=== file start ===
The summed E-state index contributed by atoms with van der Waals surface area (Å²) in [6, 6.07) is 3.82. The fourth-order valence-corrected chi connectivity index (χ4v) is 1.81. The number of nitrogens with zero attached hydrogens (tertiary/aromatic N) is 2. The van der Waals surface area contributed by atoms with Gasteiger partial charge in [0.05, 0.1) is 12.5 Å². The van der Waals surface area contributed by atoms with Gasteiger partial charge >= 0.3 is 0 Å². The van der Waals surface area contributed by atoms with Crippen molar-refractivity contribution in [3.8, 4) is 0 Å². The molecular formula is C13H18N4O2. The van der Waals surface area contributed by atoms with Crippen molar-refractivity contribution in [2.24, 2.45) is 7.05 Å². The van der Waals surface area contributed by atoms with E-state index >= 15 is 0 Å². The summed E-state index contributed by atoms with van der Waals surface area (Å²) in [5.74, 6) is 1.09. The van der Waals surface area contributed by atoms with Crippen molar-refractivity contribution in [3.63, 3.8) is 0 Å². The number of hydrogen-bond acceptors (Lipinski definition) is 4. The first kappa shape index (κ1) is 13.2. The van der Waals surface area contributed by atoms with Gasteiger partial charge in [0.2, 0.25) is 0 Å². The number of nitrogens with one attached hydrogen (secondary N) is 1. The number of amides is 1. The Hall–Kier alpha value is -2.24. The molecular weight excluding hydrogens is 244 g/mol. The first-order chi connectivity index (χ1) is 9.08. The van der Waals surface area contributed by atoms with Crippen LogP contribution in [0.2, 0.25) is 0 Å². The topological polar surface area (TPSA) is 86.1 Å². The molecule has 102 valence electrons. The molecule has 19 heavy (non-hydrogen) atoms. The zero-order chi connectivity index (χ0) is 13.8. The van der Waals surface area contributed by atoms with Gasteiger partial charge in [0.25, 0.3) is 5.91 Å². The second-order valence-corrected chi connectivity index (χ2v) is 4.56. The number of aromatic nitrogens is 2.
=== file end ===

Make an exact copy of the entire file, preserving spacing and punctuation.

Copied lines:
The summed E-state index contributed by atoms with van der Waals surface area (Å²) in [6, 6.07) is 3.82. The fourth-order valence-corrected chi connectivity index (χ4v) is 1.81. The number of nitrogens with zero attached hydrogens (tertiary/aromatic N) is 2. The van der Waals surface area contributed by atoms with Gasteiger partial charge in [0.05, 0.1) is 12.5 Å². The van der Waals surface area contributed by atoms with Gasteiger partial charge >= 0.3 is 0 Å². The van der Waals surface area contributed by atoms with Crippen molar-refractivity contribution in [3.8, 4) is 0 Å². The molecular formula is C13H18N4O2. The van der Waals surface area contributed by atoms with Crippen molar-refractivity contribution in [2.24, 2.45) is 7.05 Å². The van der Waals surface area contributed by atoms with E-state index >= 15 is 0 Å². The summed E-state index contributed by atoms with van der Waals surface area (Å²) in [5.74, 6) is 1.09. The van der Waals surface area contributed by atoms with Crippen molar-refractivity contribution in [3.63, 3.8) is 0 Å². The number of hydrogen-bond acceptors (Lipinski definition) is 4. The first kappa shape index (κ1) is 13.2. The van der Waals surface area contributed by atoms with Gasteiger partial charge in [0.2, 0.25) is 0 Å². The number of nitrogens with one attached hydrogen (secondary N) is 1. The number of amides is 1. The Hall–Kier alpha value is -2.24. The molecular weight excluding hydrogens is 244 g/mol. The first-order chi connectivity index (χ1) is 9.08. The van der Waals surface area contributed by atoms with Crippen LogP contribution in [0.2, 0.25) is 0 Å². The topological polar surface area (TPSA) is 86.1 Å². The molecule has 102 valence electrons. The molecule has 19 heavy (non-hydrogen) atoms. The zero-order chi connectivity index (χ0) is 13.8. The van der Waals surface area contributed by atoms with Gasteiger partial charge in [0.25, 0.3) is 5.91 Å². The second-order valence-corrected chi connectivity index (χ2v) is 4.56. The number of aromatic nitrogens is 2.